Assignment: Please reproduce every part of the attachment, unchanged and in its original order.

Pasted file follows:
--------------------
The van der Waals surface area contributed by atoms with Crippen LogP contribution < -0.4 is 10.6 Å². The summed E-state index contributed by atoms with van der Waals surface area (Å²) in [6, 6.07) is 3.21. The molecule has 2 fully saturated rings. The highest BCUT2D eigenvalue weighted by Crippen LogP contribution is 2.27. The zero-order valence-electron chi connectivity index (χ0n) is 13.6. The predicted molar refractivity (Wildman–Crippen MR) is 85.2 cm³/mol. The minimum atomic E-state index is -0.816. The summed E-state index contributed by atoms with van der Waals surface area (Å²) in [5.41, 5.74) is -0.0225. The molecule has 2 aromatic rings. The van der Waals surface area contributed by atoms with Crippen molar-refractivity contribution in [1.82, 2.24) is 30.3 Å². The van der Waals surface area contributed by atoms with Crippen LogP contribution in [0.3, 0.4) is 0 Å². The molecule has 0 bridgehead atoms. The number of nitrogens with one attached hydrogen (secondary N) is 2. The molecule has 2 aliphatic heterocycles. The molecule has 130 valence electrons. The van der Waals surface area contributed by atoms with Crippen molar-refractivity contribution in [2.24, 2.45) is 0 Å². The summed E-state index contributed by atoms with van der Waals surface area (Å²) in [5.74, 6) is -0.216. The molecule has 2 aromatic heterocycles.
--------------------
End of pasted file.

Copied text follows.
The van der Waals surface area contributed by atoms with Crippen LogP contribution < -0.4 is 10.6 Å². The summed E-state index contributed by atoms with van der Waals surface area (Å²) in [6, 6.07) is 3.21. The molecule has 2 fully saturated rings. The highest BCUT2D eigenvalue weighted by Crippen LogP contribution is 2.27. The zero-order valence-electron chi connectivity index (χ0n) is 13.6. The predicted molar refractivity (Wildman–Crippen MR) is 85.2 cm³/mol. The minimum atomic E-state index is -0.816. The summed E-state index contributed by atoms with van der Waals surface area (Å²) in [5.41, 5.74) is -0.0225. The molecule has 2 aromatic rings. The van der Waals surface area contributed by atoms with Crippen molar-refractivity contribution in [1.82, 2.24) is 30.3 Å². The van der Waals surface area contributed by atoms with Crippen LogP contribution in [0.3, 0.4) is 0 Å². The molecule has 0 bridgehead atoms. The number of nitrogens with one attached hydrogen (secondary N) is 2. The molecule has 2 aliphatic heterocycles. The molecule has 130 valence electrons. The van der Waals surface area contributed by atoms with Crippen molar-refractivity contribution in [2.24, 2.45) is 0 Å². The summed E-state index contributed by atoms with van der Waals surface area (Å²) in [5.74, 6) is -0.216. The molecule has 2 aromatic heterocycles.